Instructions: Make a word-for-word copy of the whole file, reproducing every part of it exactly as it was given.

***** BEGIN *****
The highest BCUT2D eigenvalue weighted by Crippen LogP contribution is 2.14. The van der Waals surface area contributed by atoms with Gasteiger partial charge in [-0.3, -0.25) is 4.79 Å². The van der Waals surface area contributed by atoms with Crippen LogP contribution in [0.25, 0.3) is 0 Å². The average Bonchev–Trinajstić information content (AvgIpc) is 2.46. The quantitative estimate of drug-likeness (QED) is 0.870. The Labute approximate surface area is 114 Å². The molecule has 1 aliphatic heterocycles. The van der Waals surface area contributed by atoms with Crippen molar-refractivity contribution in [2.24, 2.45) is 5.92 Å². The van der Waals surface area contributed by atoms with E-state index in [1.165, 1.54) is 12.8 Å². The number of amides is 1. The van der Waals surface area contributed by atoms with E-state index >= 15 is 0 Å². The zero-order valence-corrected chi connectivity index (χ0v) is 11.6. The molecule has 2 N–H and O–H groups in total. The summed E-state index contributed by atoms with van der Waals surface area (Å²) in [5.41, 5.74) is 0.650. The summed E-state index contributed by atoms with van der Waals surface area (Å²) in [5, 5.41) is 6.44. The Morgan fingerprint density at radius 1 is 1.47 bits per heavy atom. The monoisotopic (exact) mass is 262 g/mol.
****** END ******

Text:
The highest BCUT2D eigenvalue weighted by Crippen LogP contribution is 2.14. The van der Waals surface area contributed by atoms with Gasteiger partial charge in [-0.3, -0.25) is 4.79 Å². The van der Waals surface area contributed by atoms with Crippen LogP contribution in [0.25, 0.3) is 0 Å². The average Bonchev–Trinajstić information content (AvgIpc) is 2.46. The quantitative estimate of drug-likeness (QED) is 0.870. The Labute approximate surface area is 114 Å². The molecule has 1 aliphatic heterocycles. The van der Waals surface area contributed by atoms with Crippen molar-refractivity contribution in [2.24, 2.45) is 5.92 Å². The van der Waals surface area contributed by atoms with E-state index in [1.165, 1.54) is 12.8 Å². The number of amides is 1. The van der Waals surface area contributed by atoms with E-state index >= 15 is 0 Å². The zero-order valence-corrected chi connectivity index (χ0v) is 11.6. The molecule has 2 N–H and O–H groups in total. The summed E-state index contributed by atoms with van der Waals surface area (Å²) in [5.41, 5.74) is 0.650. The summed E-state index contributed by atoms with van der Waals surface area (Å²) in [5, 5.41) is 6.44. The Morgan fingerprint density at radius 1 is 1.47 bits per heavy atom. The monoisotopic (exact) mass is 262 g/mol.